Can hybrid SUVs really help preserve fuel and save the planet?
One of the auto industry’s latest campaigns, hybrid sport utility vehicles, combines the green image hybrids enjoy with the inexplicably cool image SUVs have. Does it work? Are SUVs and green transport mutually exclusive? Well, yes and no.
One of the things that makes judging hybrids’ efficiency difficult is the misleading nature of miles per gallon statistics. Consumers would be tempted to look at a 10 miles per gallon increase in efficiency as equally important in either a Ford Superduty or a Geo Metro. However, bumping that Superduty up from 10 mpg to 20 mpg will save a whopping five gallons for every hundred miles driven. Bumping a Metro from 40 mpg to 50 mpg only saves half a gallon per hundred miles. So, the better the starting mileage, the less that extra 10 mpg matters. In this article, both consumption (gallons per 100 miles) and the more common mpg numbers will be used for purposes of comparison.
Now, this is important for the hybrid SUV discussion because many of the new hybrid SUVs are based on low-efficiency models. Take the new GMC Yukon: In standard form, this 5,700 pound traffic maul gets between 14 and 19 mpg (7.1 to 5.2 gallons/100 miles). That’s atrocious. Now, compare that to the even heavier Yukon Hybrid: 21 to 22 mpg still isn’t very good, but that consumption figure falls to between 4.8 gallons/100 miles and 4.5 gallons/100 miles. In city driving, that’s a savings of 2.3 gallons/100 miles. So if you need a $52,000, 6,000 pound highway bludgeon, the hybrid is much more efficient.
But how does the hybrid technology transfer to smaller rigs?
Not as well. The standard four-cylinder, two-wheel-drive Ford Escape knocks out 22 mpg city and 28 mpg highway (4.5 to 3.6 gallons/100 miles). The two-wheel drive Hybrid Escape gets 34 mpg city and 30 mpg highway (2.9 to 3.3 gallons/100 miles). You save 1.6 gallons in town but only .3 on the highway, and this miserly increase in greenness will run you $2,740 for the base model. Considering all the toxic industrial nickel that goes into the hybrid’s 250-pound battery pack, you might not be greener at all.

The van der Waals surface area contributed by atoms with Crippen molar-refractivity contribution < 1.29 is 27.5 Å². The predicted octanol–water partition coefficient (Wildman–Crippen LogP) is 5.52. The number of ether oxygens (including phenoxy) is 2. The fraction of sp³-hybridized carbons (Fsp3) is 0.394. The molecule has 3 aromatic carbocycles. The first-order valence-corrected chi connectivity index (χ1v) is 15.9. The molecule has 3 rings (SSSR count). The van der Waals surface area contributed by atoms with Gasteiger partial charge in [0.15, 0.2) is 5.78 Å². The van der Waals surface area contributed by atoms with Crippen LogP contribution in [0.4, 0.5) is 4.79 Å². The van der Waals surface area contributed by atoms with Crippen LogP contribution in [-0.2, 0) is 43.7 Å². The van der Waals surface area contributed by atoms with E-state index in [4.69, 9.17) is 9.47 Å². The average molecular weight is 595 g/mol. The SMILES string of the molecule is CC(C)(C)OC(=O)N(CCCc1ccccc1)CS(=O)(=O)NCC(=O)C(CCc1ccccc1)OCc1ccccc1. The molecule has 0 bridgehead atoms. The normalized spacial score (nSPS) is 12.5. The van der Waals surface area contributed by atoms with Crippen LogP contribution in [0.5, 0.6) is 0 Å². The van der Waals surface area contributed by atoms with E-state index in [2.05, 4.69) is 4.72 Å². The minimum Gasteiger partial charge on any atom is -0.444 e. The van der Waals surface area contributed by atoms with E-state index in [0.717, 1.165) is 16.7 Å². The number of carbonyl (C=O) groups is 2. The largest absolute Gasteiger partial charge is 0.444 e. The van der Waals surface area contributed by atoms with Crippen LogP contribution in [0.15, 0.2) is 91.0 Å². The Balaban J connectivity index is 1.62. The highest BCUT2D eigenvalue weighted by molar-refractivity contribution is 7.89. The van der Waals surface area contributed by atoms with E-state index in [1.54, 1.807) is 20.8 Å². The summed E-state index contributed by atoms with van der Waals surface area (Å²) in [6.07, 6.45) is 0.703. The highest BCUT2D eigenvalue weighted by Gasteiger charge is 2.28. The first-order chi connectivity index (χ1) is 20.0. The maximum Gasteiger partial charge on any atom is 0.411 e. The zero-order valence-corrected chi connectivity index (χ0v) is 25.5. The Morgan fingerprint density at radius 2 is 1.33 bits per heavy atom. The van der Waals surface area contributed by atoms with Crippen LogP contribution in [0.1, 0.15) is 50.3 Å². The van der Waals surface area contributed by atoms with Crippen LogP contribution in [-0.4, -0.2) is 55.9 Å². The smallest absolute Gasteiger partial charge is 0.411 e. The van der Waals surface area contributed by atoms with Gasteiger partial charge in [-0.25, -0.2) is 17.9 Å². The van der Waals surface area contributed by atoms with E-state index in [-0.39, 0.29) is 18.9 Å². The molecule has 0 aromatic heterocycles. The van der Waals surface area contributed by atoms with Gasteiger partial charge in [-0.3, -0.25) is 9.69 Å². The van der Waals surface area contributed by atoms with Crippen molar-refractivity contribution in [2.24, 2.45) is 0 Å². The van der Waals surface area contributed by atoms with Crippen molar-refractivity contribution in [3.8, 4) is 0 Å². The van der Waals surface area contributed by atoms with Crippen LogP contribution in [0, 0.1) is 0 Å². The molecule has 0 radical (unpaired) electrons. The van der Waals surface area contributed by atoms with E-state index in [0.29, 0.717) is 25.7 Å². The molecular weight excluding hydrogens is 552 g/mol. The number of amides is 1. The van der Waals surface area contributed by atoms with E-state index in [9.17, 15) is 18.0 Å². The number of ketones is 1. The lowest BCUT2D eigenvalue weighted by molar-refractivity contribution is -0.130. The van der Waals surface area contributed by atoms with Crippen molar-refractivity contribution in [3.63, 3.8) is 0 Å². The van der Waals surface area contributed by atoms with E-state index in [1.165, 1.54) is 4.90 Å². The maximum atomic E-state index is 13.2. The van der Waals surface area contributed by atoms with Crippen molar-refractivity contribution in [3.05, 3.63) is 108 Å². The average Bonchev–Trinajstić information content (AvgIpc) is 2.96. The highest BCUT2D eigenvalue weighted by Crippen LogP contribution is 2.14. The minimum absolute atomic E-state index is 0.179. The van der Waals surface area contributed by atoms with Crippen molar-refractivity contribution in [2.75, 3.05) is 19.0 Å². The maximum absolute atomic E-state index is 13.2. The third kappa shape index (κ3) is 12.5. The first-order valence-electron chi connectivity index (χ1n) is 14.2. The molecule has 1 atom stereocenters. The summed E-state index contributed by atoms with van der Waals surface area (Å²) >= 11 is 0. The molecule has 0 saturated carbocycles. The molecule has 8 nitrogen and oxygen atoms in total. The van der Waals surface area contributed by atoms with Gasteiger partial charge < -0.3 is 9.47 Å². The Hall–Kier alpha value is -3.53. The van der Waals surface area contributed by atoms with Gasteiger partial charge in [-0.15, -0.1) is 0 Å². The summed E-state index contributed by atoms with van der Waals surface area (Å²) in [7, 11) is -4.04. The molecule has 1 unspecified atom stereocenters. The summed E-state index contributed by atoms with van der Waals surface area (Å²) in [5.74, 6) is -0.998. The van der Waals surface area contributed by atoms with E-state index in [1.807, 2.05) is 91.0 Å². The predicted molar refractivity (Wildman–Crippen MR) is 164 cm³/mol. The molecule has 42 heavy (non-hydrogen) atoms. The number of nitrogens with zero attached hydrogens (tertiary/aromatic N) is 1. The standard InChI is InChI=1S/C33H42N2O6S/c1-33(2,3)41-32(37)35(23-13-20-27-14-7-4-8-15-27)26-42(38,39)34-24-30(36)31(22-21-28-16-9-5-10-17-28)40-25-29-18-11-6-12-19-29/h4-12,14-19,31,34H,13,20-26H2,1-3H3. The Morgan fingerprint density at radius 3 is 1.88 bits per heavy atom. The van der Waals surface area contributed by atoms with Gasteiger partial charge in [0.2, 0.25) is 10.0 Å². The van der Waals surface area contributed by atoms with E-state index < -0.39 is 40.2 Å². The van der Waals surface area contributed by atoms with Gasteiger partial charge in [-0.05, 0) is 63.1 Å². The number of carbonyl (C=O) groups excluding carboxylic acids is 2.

That said, interviewed Escape Hybrid owners gave their trucklets rave reviews. Karen Hinton, dean of the University of Nevada, Reno Cooperative Extension, described her ‘08 Escape as peppy, confident, efficient and similar to her old Ford Explorer. LuAnne Steininger described her ‘05 Escape as easy to drive, quiet and comfortable. That it comes with up to $3,000 in government tax breaks didn’t hurt either.
But there are other alternatives. Station wagons and hatchbacks offer similar storage space to a compact SUV, superior handling, better braking and similar-to-better crash test results. Because they don’t sit way up in the air, they can use smaller wheels, smaller engines, smaller suspension bits and smaller chassis. They are also much more aerodynamic. As such, the standard ‘08 Pontiac Vibe-Toyota Matrix twins, which are about 30 percent cheaper than a two-wheel drive hybrid Escape, can get 30 mpg city and 36 mpg highway (3.3 to 2.8 gallons/100 miles) while delivering similar acceleration and better handling. Need all-wheel drive? The slightly smaller Suzuki SX4 gets 21 mpg city and 28 mpg highway (4.8 to 3.6 gallons/100 miles) while undercutting the two-wheel drive Escape Hybrid by almost $7,000.